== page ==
Construction is the process of planning, designing, and manufacturing buildings and building systems. Construction organizations manage the construction, alteration, and/or repair of large structures. Construction is a high hazard industry that produces residential properties, bridge erections, roadway paving, excavations, demolitions, and even large scale painting jobs.


Quick Facts

US Industry Revenues (2014): 687 Billion
US Industry Revenues (2015 Estimate): 1+ Trillion
US Industry Employment (2014): 7.3 Million

Common Careers 

Working Conditions

The working conditions in the construction industry can be physically demanding. Many employees in the construction industry work at least 8 hours per day, but often they are required to work longer hours to finish projects. Construction work is regularly performed both indoors and outdoors, and at heights, underground, or above or under water.

The annual mean wage if workers in the construction industry is $50,860.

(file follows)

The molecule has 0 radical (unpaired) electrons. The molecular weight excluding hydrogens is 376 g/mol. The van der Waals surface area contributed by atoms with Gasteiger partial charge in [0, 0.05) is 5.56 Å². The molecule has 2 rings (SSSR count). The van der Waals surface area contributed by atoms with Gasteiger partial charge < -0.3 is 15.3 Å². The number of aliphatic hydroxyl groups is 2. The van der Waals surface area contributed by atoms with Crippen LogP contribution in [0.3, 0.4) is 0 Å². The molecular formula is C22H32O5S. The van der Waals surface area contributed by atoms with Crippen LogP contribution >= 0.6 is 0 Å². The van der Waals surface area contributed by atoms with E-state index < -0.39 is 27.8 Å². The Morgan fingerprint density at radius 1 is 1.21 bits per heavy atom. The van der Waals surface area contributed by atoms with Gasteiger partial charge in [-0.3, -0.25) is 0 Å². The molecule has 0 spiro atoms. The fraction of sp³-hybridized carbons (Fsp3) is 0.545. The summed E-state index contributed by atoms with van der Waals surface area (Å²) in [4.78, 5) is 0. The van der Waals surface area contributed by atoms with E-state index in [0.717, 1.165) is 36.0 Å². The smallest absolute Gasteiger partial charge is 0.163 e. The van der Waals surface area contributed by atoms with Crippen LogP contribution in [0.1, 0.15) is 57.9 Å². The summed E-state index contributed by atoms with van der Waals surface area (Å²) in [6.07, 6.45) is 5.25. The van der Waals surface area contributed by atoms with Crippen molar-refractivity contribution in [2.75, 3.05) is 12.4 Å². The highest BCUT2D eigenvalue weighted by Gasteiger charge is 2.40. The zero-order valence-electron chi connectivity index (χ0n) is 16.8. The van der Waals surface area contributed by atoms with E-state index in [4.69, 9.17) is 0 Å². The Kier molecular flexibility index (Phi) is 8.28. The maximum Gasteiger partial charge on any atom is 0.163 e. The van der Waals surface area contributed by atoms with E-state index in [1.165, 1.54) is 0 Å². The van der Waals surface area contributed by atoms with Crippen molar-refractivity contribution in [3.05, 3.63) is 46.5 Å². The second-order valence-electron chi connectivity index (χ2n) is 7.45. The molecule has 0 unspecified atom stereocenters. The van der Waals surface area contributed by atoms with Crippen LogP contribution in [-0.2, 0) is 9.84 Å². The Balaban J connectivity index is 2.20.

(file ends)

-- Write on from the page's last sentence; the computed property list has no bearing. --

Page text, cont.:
Construction job sites are typically in areas where employees are exposed to inclement weather, loud noises, vibration, moving mechanical parts, chemicals, fumes, odors, dusts, and poor ventilation. Physical requirements include the ability to frequently lift, carry, climb, kneel, balance, and travel to different job sites.


Important locations of the shipbuilding industry within the U.S. include the following:

  • New York
  • Illinois
  • California
  • Florida
  • Oklahoma
  • Maryland
  • Texas
  • Georgia
  • Washington, D.C.

Industry Outlook

With a market share of around 10 percent, the United States is the second largest construction market worldwide. Total U.S. construction revenue gains for 2015 is predicted to rise 9% to $612 billion, which is a larger gain than the 5% increase to $564 billion estimated for 2014.

In recent years, office construction has become the leading factor in the increase of commercial building, aided by expanding private development as well as healthy construction activity related to technology and finance firms. Consequently, commercial building will increase 15%, slightly faster than the 14% gain estimated for 2014, placing a larger demand for the number of workers to mirror the level of overall construction activity.

The construction industry is the second largest employer in the U.S. The industry employs 7.3 million workers— and employment of construction personnel is projected to grow 25 percent from 2012 to 2022, much faster than the average for all occupations.